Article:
By Christopher Smith
Dalton Public Schools officials took a “small, first step” toward rebuilding the school calendar Monday night after years of cuts to teacher salaries and work days.
School board members voted 4-0 to return two days to the school calendar this year, bringing the total to 182 days by adding one in-class day for students and one professional development day for teachers. Teachers will be paid for both. Chairman Danny Crutchfield did not attend the meeting.
City school officials decided to cut 10 days from the then 190-day calendar following the 2008 economic downturn that hurt state and federal funding to public schools across the nation.
“Salaries and calendar days were reduced mostly because the state Department of Education began to cut funding to the Quality Basic Education (QBE) formula,” said Theresa Perry, city school financial officer. “Adding back these two days will bring up our teacher salaries a bit. It’ll cost about $400,000 more to cover.”
QBE is a funding formula used by state officials to estimate the cost of each student specific to each school system. Given the city school system’s 7,564 students (as of Oct. 2, 2012), the QBE formula said city schools needed $41.3 million in state funding for fiscal year 2013, which began July 1, 2012. The school system received $29.2 million. The rest of the system’s $56 million budget comes from $25 million in local property taxes and $290,000 in federal grants.
“We’re still having financial challenges, especially with these state reductions,” Superintendent Jim Hawkins said. “There’s no indication that says state funding will ever be restored. These austerity cuts are a reality we have to deal with ... it’s the new normal.”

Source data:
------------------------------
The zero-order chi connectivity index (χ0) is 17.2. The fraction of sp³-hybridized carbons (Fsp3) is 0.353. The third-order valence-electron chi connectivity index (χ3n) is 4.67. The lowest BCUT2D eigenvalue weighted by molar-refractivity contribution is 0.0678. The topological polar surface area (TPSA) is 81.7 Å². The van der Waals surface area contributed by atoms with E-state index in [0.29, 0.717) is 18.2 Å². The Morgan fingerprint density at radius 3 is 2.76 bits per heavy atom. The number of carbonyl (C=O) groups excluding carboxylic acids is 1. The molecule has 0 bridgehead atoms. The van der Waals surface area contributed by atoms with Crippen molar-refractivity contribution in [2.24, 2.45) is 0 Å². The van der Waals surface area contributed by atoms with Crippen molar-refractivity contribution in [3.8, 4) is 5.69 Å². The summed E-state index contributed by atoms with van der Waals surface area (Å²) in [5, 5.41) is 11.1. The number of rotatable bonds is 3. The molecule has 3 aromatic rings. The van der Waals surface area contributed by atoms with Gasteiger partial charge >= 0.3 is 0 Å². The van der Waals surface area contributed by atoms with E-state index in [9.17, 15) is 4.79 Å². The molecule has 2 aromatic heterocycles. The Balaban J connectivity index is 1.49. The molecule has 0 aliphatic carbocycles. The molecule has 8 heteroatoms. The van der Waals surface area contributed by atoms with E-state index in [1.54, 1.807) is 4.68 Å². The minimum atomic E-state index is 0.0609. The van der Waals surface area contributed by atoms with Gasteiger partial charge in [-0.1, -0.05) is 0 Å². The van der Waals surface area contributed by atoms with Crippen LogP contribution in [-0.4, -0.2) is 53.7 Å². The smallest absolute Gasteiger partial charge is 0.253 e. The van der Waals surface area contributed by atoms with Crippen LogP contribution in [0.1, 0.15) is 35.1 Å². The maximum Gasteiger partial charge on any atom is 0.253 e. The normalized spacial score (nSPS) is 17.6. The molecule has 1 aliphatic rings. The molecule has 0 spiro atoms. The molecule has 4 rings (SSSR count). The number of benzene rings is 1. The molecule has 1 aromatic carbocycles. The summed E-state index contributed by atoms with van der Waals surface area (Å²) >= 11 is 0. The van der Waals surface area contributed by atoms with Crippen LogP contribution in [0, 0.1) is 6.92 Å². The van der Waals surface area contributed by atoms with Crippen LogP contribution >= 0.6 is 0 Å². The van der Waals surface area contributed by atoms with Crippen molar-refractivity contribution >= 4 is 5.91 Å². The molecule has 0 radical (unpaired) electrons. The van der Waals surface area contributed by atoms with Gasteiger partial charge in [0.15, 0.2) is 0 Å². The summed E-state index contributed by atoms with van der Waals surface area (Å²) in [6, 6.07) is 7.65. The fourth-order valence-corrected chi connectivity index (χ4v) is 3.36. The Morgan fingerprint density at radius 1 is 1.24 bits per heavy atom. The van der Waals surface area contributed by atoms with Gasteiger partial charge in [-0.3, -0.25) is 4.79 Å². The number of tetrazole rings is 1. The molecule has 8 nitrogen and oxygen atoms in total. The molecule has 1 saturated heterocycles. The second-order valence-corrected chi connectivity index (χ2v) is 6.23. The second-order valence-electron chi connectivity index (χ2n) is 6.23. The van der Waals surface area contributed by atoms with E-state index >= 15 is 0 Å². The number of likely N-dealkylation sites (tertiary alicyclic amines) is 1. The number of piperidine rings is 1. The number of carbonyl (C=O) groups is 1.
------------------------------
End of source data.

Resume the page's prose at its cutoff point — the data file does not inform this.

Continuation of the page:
The new normal doesn’t necessarily mean teachers have to get used to their smaller paychecks.
“We’ve been balancing the budget on the backs of our employees for awhile,” said board member Steve Williams, who — with the other school board members in attendance — asked finance department officials to look into the possibility of increasing teacher salaries for fiscal year 2014, which begins July 1 of this year.
“We will work with our compensation committee — which includes representatives from teachers, assistant principals, paraprofessionals, clerical staff, nutrition and so on — to see what we can do,” Perry said. “We’ve got about 14 different scenarios that vary from giving out the absolute minimum, all the way to restoring salaries to where they were a few years back. Right now, we’re brainstorming all possibilities and seeing what we can do with our budget.”
The majority of a teacher’s salary is mandated by the state, but there are “local supplements with local control” added on to the paycheck that offer room for pay growth, said Perry.
“We’ll take a look at some of these issues in March with the possibility of approval in April,” she said.
The first draft of the 2014 budget assumes an additional $1 million in QBE funding to pay for an increasing student body, no changes to the local tax digest, and no “curve balls” from state lawmakers who are working on the state budget in Atlanta. If there are no major budget changes on the state level, salary increases are possible, Perry said.
“We don’t see any additional major cuts from Atlanta,” Hawkins said. “But we don’t see any major restorations to bring us back to where we were in 2009.”